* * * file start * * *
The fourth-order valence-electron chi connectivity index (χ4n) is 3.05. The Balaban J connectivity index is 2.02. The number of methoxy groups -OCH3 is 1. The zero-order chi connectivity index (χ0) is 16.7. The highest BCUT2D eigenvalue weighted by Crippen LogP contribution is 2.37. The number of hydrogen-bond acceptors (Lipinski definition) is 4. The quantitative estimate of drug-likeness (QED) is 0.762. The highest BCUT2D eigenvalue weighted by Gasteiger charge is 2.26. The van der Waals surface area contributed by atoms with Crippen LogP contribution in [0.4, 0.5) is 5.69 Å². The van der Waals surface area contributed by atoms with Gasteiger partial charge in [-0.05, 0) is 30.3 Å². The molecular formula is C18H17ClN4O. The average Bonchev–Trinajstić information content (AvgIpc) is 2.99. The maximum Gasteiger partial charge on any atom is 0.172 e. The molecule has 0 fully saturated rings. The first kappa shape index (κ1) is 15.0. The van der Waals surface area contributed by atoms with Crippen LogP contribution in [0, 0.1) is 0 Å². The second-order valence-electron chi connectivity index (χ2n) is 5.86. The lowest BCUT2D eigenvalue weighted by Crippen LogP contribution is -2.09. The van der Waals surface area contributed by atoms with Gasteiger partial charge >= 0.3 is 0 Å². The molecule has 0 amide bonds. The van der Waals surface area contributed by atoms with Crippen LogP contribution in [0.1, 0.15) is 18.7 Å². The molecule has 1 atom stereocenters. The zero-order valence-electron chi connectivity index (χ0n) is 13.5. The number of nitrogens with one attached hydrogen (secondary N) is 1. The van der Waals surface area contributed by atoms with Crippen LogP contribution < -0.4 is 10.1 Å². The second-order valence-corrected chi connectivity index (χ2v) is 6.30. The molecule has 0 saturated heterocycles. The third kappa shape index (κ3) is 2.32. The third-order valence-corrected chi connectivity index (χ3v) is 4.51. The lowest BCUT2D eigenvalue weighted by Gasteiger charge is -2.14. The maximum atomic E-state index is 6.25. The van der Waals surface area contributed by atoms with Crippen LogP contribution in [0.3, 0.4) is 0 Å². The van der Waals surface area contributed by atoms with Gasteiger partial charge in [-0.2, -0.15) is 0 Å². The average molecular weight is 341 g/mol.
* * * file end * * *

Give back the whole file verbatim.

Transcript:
The fourth-order valence-electron chi connectivity index (χ4n) is 3.05. The Balaban J connectivity index is 2.02. The number of methoxy groups -OCH3 is 1. The zero-order chi connectivity index (χ0) is 16.7. The highest BCUT2D eigenvalue weighted by Crippen LogP contribution is 2.37. The number of hydrogen-bond acceptors (Lipinski definition) is 4. The quantitative estimate of drug-likeness (QED) is 0.762. The highest BCUT2D eigenvalue weighted by Gasteiger charge is 2.26. The van der Waals surface area contributed by atoms with Crippen LogP contribution in [0.4, 0.5) is 5.69 Å². The van der Waals surface area contributed by atoms with Gasteiger partial charge in [-0.05, 0) is 30.3 Å². The molecular formula is C18H17ClN4O. The average Bonchev–Trinajstić information content (AvgIpc) is 2.99. The maximum Gasteiger partial charge on any atom is 0.172 e. The molecule has 0 fully saturated rings. The first kappa shape index (κ1) is 15.0. The van der Waals surface area contributed by atoms with Crippen LogP contribution in [0, 0.1) is 0 Å². The second-order valence-electron chi connectivity index (χ2n) is 5.86. The lowest BCUT2D eigenvalue weighted by Crippen LogP contribution is -2.09. The van der Waals surface area contributed by atoms with Gasteiger partial charge >= 0.3 is 0 Å². The molecule has 0 amide bonds. The van der Waals surface area contributed by atoms with Crippen LogP contribution in [0.1, 0.15) is 18.7 Å². The molecule has 1 atom stereocenters. The zero-order valence-electron chi connectivity index (χ0n) is 13.5. The number of nitrogens with one attached hydrogen (secondary N) is 1. The van der Waals surface area contributed by atoms with Crippen LogP contribution < -0.4 is 10.1 Å². The second-order valence-corrected chi connectivity index (χ2v) is 6.30. The molecule has 0 saturated heterocycles. The third kappa shape index (κ3) is 2.32. The third-order valence-corrected chi connectivity index (χ3v) is 4.51. The lowest BCUT2D eigenvalue weighted by Gasteiger charge is -2.14. The maximum atomic E-state index is 6.25. The van der Waals surface area contributed by atoms with Crippen LogP contribution in [0.3, 0.4) is 0 Å². The van der Waals surface area contributed by atoms with Gasteiger partial charge in [-0.2, -0.15) is 0 Å². The average molecular weight is 341 g/mol.